An early version of a report finding that General Services Administration head Lurita Doan violated the Hatch Act, the law limiting political activity in the government, recommended that President Bush "take disciplinary action" against her. This was changed to "appropriate action" in a later version of the report.
The recommendation of punishment, included in a May 17 draft investigative report from the Office of Special Counsel obtained by The Washington Post and posted on the newspaper's Web site Wednesday night, was absent from the May 18 version obtained Wednesday by Government Executive. The Post removed the link to the earlier report and issued a correction on its story Thursday.
"In our view, the evidence in this case supports a conclusion that whatever standard the president uses to review the evidence in this case, we recommend that the president take disciplinary action against Administrator Doan," the earlier version stated. "Because Ms. Doan, as the head of GSA, engaged in conduct before her subordinate employees that violated a federal law that is intended to protect the federal workplace from political influence and ensure that government resources are being administered in a nonpartisan fashion, her disregard for such protections and safeguards is serious and warrants punishment."
Both versions of OSC's report contained identical cover letters to Doan, stating that Special Counsel Scott J. Bloch determined that Doan violated the Hatch Act's prohibition against using official authority or influence to affect the result of an election.
OSC's investigation focused on Doan's role in a Jan. 26 meeting at GSA headquarters, where Scott Jennings, special assistant to the president and a deputy of political adviser Karl Rove, showed a 28-slide PowerPoint presentation to more than 30 GSA political appointees that analyzed the results of the 2006 midterm election and prospects for the 2008 elections.
The reports are consistent until page 10, where they detail Doan's claims that employees who presented testimony on her remarks following the January presentation were biased against her because they were poor performers.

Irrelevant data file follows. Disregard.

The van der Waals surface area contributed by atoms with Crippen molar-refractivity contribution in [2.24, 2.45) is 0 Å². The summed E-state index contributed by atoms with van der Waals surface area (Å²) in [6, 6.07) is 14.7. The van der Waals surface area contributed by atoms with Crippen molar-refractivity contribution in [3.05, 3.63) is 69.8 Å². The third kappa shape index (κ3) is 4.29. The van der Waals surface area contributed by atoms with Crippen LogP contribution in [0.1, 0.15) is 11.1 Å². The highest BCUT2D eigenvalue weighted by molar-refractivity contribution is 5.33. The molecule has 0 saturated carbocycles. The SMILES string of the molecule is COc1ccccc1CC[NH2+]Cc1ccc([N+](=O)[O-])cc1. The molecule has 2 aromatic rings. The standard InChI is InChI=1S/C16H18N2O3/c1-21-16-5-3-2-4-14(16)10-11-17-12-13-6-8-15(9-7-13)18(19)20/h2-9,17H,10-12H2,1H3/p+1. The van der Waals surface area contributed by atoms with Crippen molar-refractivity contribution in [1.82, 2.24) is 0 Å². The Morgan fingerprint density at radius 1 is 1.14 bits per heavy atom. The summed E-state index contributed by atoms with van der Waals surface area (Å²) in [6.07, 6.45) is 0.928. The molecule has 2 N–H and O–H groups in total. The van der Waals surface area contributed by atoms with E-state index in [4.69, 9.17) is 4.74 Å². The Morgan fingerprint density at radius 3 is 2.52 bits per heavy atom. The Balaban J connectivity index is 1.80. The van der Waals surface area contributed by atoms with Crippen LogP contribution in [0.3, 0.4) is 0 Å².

The political appointees told OSC that Doan asked how the agency could help Republican candidates, though the accounts varied as to her exact wording. The older report omitted the names of the appointees who testified against Doan, and did not contain as much detail on OSC's position that there is little evidence to support Doan's claim.
But the reports' final sections on recommended action differed the most substantially. The earlier version stated that the "statutorily mandated punishment of removal has been recognized as 'an obvious expression of congressional policy that violations of the Hatch Act demand substantial punishment.' "
The earlier report also stated, "Doan's violation is further aggravated by her failure to take responsibility for her actions and her lack of remorse in violating the Hatch Act."
In interviews with OSC, Doan, "attempted to diminish her responsibility by consistently stating in her words 'probably like 40 times' that the Jan. 26 meeting 'was not her meeting' and it was 'not her agenda,' " the earlier report noted. "What Administrator Doan fails to recognize is that regardless of who sets a meeting or who sets the agenda of a meeting, she cannot, as the highest ranking official at GSA, ask or encourage an audience of over 30 subordinates to engage in political activity or to corrupt her agency to be used for political ends."
The later version of OSC's report contained a section titled "Disciplinary Action," but it simply quoted from the parts of the Hatch Act law that deal with punishments, and did not explicitly recommend that President Bush punish Doan.
The law states that federal employees who violate the Hatch Act law should be removed from their position, but the Merit Systems Protection Board can find, by unanimous vote, that a violation does not warrant removal and issue a penalty of at least 30 days of suspension without pay.
"Because Administrator Doan is a presidential appointee confirmed by the Senate, the president, not the Merit Systems Protection Board, must make any decision regarding imposition of disciplinary action," the earlier report stated.
An OSC spokesman said the agency does not comment on the process used to draft reports, or "how specific versions may have been disseminated."
Elaine Kaplan, Bloch's predecessor as special counsel, said it is not uncommon for changes to be made before this type of report is finalized, because there are a number of levels of review. She said the differences in the concluding sections of the reports are substantial.
"Apparently, there was a change of heart by the special counsel between May 17 and 18," Kaplan said. "It looks like a calculated decision was made that the original letter was too prosecutorial in tone and that the better course would be for OSC to take a neutral tone and leave the decision regarding Ms. Doan's fate to the president."
From her experience as head of OSC, Kaplan said that in highly sensitive cases like this, she would have been personally involved in shaping the language of the recommendation in the report and would have had the final approval authority.